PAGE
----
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>> what do you foresee happening? >> i think the neighbors will be drawn in. already, we have seen thousands of refugees fleeing to jordan, lebanon, turkey, iraq. she hottest elements are coming in across the border -- jihadist elements are coming in across the border. >> do you think the only solution is for assad to go? >> there is no doubt that you cannot kill that many people and stay in power, but that is not a solution. that is may be part of the solution. what happens when he goes? we need to make sure that the security forces -- that they do not get into a chaotic collapse.
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>> do you think, with hindsight, when you took up the role for syria, you should have been less even-handed from the beginning and should have said right from the get go, "bashar al assad, you have to leave"? >>no, that is not a negotiator. i was brought in to try to bring the parties to the table. even the big powers have not been able to do that. for the mediator to walk in and think you can do that, you would be crazy. >> kofi annan, thank you very much. >> thank you. >> it was called africa the mostand was one of bizarre and successful music events of the summer. o e -- over 80 african and western musicians traveling in a railway train, stopping off to appear in a concert or pop up
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events in which they mix together to create new music that they rehearsed on board. one british musician was on board along with african stars. they gave us exclusive television access to their journey. >> this was a tour that broke all the known rules of the music industry. over 80 musicians, some very famous, some virtually unknown in britain but stars in africa, toward the country in a chartered train in a venture that cost 500,000 pounds, but there were no headliners at the show. some events were planned at the very last minute, and the artists themselves decided who would be playing well after non- stop rehearsals from the train itself -- who would be playing what.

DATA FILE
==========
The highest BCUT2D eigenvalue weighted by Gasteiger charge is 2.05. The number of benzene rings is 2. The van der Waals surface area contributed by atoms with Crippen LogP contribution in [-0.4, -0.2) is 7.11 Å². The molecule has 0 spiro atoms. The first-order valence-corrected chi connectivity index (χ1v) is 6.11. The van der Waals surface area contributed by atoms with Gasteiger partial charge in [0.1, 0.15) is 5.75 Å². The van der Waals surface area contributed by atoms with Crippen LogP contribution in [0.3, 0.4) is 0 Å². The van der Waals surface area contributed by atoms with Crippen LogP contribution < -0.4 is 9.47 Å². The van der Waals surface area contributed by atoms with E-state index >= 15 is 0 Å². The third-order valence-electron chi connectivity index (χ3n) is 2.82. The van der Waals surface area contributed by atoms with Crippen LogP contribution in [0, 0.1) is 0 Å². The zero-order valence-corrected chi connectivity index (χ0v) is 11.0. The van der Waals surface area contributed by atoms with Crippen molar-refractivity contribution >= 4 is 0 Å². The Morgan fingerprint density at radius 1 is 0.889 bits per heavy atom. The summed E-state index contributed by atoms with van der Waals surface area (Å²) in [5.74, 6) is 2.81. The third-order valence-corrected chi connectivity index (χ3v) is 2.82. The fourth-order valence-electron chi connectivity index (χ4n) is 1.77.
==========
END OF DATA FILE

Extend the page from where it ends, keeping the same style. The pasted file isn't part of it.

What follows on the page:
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♪ one character is laid out with the studio. different musicians played here nonstop throughout the seven-day tour of great britain. in this session, the guitarist from the magic numbers, south african and british-known wrappers, and the wildly enthusiastic david or bond on the project. he has been a key figure in all events. african express this train trip was one of the most ambitious outings to date. >> it is not a person. it is not a group of people. it is an idea.
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>> i think the level of musicianship -- i think everyone knows what it is about now. we track people who want to participate in that, and that is just amazing. nothing really sort of getting in the way of wanting to make music, on that day to make it -- it is very therapeutic. >> just a few carriage as a way, there was another impromptu session -- just a few carriages away. this one involved one of .frica's greatest stars